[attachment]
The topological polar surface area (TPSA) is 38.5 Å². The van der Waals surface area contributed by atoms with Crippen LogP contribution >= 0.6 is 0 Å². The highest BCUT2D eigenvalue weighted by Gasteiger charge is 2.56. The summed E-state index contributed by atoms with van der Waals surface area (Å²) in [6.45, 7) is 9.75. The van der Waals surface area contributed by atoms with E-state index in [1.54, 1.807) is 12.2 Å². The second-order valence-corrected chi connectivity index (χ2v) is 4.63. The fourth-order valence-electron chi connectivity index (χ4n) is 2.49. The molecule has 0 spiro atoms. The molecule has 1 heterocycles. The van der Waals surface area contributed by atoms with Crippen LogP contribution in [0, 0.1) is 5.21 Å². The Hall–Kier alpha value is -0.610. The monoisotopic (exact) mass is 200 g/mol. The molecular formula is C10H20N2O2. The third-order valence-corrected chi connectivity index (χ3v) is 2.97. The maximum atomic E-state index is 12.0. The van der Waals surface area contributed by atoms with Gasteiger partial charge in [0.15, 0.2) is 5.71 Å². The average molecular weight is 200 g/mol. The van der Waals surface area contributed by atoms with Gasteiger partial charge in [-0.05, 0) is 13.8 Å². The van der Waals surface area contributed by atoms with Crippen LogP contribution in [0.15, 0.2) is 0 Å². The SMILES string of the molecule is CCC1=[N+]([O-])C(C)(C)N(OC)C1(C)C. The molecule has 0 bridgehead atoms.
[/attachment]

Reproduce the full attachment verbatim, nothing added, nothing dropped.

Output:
The topological polar surface area (TPSA) is 38.5 Å². The van der Waals surface area contributed by atoms with Crippen LogP contribution >= 0.6 is 0 Å². The highest BCUT2D eigenvalue weighted by Gasteiger charge is 2.56. The summed E-state index contributed by atoms with van der Waals surface area (Å²) in [6.45, 7) is 9.75. The van der Waals surface area contributed by atoms with E-state index in [1.54, 1.807) is 12.2 Å². The second-order valence-corrected chi connectivity index (χ2v) is 4.63. The fourth-order valence-electron chi connectivity index (χ4n) is 2.49. The molecule has 0 spiro atoms. The molecule has 1 heterocycles. The van der Waals surface area contributed by atoms with Crippen LogP contribution in [0, 0.1) is 5.21 Å². The Hall–Kier alpha value is -0.610. The monoisotopic (exact) mass is 200 g/mol. The molecular formula is C10H20N2O2. The third-order valence-corrected chi connectivity index (χ3v) is 2.97. The maximum atomic E-state index is 12.0. The van der Waals surface area contributed by atoms with Gasteiger partial charge in [0.15, 0.2) is 5.71 Å². The average molecular weight is 200 g/mol. The van der Waals surface area contributed by atoms with Gasteiger partial charge in [-0.05, 0) is 13.8 Å². The van der Waals surface area contributed by atoms with Crippen LogP contribution in [0.15, 0.2) is 0 Å². The SMILES string of the molecule is CCC1=[N+]([O-])C(C)(C)N(OC)C1(C)C. The molecule has 0 bridgehead atoms.